2000, R, 103 min. Directed by Jon Shear. Starring Dan Futterman, Alan Cumming, Matt Keeslar, Josh Hamilton, Lothaire Bluteau, William Sage, Barbara Sukowa.
REVIEWED By Kimberley Jones, Thu., Oct. 19, 2000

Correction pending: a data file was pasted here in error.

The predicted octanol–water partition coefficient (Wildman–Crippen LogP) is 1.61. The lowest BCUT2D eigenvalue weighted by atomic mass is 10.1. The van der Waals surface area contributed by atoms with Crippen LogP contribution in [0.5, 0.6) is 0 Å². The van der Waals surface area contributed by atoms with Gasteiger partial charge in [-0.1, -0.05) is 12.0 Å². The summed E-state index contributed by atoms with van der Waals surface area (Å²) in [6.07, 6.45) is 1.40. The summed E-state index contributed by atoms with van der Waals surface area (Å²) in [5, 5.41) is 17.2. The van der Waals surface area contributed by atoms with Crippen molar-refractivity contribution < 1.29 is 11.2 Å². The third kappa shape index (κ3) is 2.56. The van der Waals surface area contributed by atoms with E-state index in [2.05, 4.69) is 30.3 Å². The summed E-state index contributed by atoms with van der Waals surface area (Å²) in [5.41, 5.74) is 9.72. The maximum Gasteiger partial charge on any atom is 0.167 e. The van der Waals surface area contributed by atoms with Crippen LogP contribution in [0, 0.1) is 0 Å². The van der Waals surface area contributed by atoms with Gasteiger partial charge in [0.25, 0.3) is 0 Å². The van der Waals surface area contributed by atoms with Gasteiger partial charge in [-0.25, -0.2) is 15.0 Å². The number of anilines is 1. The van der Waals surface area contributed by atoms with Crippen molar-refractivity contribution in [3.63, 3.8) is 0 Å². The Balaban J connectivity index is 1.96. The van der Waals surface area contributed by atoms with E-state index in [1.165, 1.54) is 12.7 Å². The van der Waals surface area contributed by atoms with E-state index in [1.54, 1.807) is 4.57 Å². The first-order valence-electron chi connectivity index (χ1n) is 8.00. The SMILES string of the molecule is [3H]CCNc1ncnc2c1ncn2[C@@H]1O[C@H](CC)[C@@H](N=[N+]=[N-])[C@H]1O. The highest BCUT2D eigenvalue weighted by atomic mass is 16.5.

Did you hear the one about the guy who went home with a woman and woke up without a kidney? The award-winning, arthouse film Urbania works on the grim premise that urban folk tales really are true, but that’s where the comparisons to the recent teen schlock-shock film Urban Legends end. Based on the play Urban Folk Tales by Daniel Reitz (who co-adapted the screenplay with first-time director Jon Shear), Urbania begins with narrator Charlie (Futterman, The Birdcage) asking an unseen companion if they’ve heard any good stories lately. Charlie has, but he says he’s still trying to figure out its ending. From there, Urbania dives headfirst into what initially seems a surreal brand of storytelling. This is moody, heady stuff that refuses the audience any easy outs. Little is immediately discernible: We know Charlie once had a lover, but the two have since broken up. It’s clear this is the story Charlie wants to tell us, but everything about it is revealed piecemeal, in flashbacks, flashforwards, hallucinations, deviations, even visits from the grave. Although the idea of the urban legend is used throughout, it’s really just a gimmick to give the fragmented narrative some semblance of structure. The real, and much more terrifying, notion here is that bad things happen to good people, and even the most charmed life may be devastated in a moment of “wrong-place-at-the-wrong-time.” It’s impossible to shake the feeling of impending danger or imminent despair while watching Urbania, which is why this bleakly shot film is so gut-wrenching to watch at times. That said, it’s worth it. Every step closer to unraveling the plot is a hard-fought, though intriguing, victory, and the more the pieces fall into place, the more visceral Urbania becomes. Flashbacks of Charlie and his lover (the only sunlit scenes ñ almost the only brightly lit scenes, period) are so sunny and joyful and provide such a profound sense of safeness that it’s like a sucker punch when Shear yanks us back into Charlie’s present-day, gritty, night-dwelling world. Urbania occasionally feels a little stagy (only natural considering its theatrical beginnings), but overall, Shear shows a subtle deftness with the camera ñ he’s striking, but never showy. Similarly, the performances appear quiet and unobtrusive; only at film’s end do we recognize their depth. Futterman (who won Best Actor at the Seattle International Film Festival) carries the film. Seemingly unremarkable, reactive rather than proactive, his Charlie practically ignites when all of Urbania’s enigmas finally make sense. Well - almost make sense. The logic of the piece is revealed literally in the last reel, and even then Urbania leaves you scratching your head a bit, wondering what just happened, and worrying if maybe it could happen to you too.